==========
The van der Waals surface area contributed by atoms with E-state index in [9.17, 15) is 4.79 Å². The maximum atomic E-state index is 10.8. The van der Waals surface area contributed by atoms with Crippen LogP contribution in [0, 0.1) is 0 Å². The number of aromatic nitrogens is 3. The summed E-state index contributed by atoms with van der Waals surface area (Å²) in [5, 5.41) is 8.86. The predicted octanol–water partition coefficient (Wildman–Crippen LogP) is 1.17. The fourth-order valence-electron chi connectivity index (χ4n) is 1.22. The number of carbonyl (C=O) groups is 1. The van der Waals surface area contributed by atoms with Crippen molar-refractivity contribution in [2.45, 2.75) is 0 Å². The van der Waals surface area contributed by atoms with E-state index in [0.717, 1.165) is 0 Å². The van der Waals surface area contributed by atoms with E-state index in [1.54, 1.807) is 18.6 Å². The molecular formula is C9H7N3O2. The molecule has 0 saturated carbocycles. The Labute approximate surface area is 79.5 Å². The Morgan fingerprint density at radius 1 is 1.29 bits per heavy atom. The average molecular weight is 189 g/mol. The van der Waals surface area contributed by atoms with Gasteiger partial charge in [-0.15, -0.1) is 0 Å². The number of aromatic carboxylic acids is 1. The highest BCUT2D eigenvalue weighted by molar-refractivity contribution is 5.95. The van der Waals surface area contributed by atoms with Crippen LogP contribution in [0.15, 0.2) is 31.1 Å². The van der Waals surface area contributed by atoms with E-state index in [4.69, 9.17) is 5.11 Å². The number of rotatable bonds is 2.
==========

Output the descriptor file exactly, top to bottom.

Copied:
The van der Waals surface area contributed by atoms with E-state index in [9.17, 15) is 4.79 Å². The maximum atomic E-state index is 10.8. The van der Waals surface area contributed by atoms with Crippen LogP contribution in [0, 0.1) is 0 Å². The number of aromatic nitrogens is 3. The summed E-state index contributed by atoms with van der Waals surface area (Å²) in [5, 5.41) is 8.86. The predicted octanol–water partition coefficient (Wildman–Crippen LogP) is 1.17. The fourth-order valence-electron chi connectivity index (χ4n) is 1.22. The number of carbonyl (C=O) groups is 1. The van der Waals surface area contributed by atoms with Crippen molar-refractivity contribution in [2.45, 2.75) is 0 Å². The van der Waals surface area contributed by atoms with E-state index in [0.717, 1.165) is 0 Å². The van der Waals surface area contributed by atoms with E-state index in [1.54, 1.807) is 18.6 Å². The molecular formula is C9H7N3O2. The molecule has 0 saturated carbocycles. The Labute approximate surface area is 79.5 Å². The Morgan fingerprint density at radius 1 is 1.29 bits per heavy atom. The average molecular weight is 189 g/mol. The van der Waals surface area contributed by atoms with Gasteiger partial charge in [-0.15, -0.1) is 0 Å². The number of aromatic carboxylic acids is 1. The highest BCUT2D eigenvalue weighted by molar-refractivity contribution is 5.95. The van der Waals surface area contributed by atoms with Crippen LogP contribution in [0.15, 0.2) is 31.1 Å². The van der Waals surface area contributed by atoms with E-state index in [4.69, 9.17) is 5.11 Å². The number of rotatable bonds is 2.